3. Marius Av

    Marius Av Member

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    The story is about her being able to feel emotions again (like the ones you listed). She remembers too little about her early years when she knew what emotions were like. I like what you said in the last paragraph! Turns out I've developed an idea like this, but failed to mention it.

    Daria (MC) lives in Orlando, but she did occasionally visit Romania waay back then, where her best friend lived his life. She had true feelings at that time. Something happened (Daria doesn't know what), but they were separated. They only talked online since then. With good reasons, he tells her that he will move to Orlando to study there. My point is, when they meet again and again, she's hit with that spark and she changes for good, being overwhelmed with all kinds of emotions, without knowing how to control them.

    I've also used this most, if not all the time:
    It's a great weapon for sure. I thought maybe there were others available. :p (like other characters telling her that she's changing a bit)
     
  4. Xoic

    Xoic Prognosticator of Arcana Ridiculosum Contributor

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    You should research the psychology behind why people lose touch with their emotions. I don't know much about that, but one culprit would be PTSD. I would find a lot of info and actual case histories and testimonials as you can. Rading what people have written about their own experiences, maybe on message boards dedicated to healing form that particular malady, would provide lots of ideas.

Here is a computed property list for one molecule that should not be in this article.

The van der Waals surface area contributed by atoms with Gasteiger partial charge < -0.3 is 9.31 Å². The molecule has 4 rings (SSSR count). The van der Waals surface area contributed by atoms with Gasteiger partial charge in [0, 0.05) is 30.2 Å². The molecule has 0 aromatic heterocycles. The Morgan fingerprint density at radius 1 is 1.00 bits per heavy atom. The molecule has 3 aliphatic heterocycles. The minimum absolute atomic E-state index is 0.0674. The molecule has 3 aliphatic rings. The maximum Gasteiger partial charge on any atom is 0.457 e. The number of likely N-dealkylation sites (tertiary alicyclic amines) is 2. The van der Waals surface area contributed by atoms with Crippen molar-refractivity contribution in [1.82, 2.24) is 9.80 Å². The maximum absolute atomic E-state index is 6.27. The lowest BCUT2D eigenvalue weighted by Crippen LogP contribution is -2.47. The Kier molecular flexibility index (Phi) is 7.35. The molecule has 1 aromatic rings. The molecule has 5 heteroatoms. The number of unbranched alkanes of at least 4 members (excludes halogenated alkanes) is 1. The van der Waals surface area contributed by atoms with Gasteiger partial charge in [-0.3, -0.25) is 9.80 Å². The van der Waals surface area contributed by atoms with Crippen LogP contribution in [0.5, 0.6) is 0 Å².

I would think, if you go with PTSD, that her mode would have to be either freeze or flgith, because if she were a Fight she'd be aggressive and always getting in peoples faces. Well, maybe she is like that, I don't know. But these are the strategies people will use to block out emotions after a traumatic incident.

    Was there ever a time whn you expeirenced something similar? I know I largely lost touch wth my emotions after my mom died. I didn't really realize it, but at some point during her 5 year sickness I shut off in order to be her rock or stability, to giver her a strong shouldet as it were. I became that rock inside, and it lasted for a few years after her death. I mean, I was able to experience other emotions, but grief and happiness were locked off. I was only vaguely aware of it, and most of the time not at all really. Though I did realize now and then that I hadn't really laughed or smiled big in a long time. Just those little snorts of mild laughter and faint smiles. And the grief I should have felt at her passing seemed to be completely absent (though that was a complicated issue due to our troubled relationship).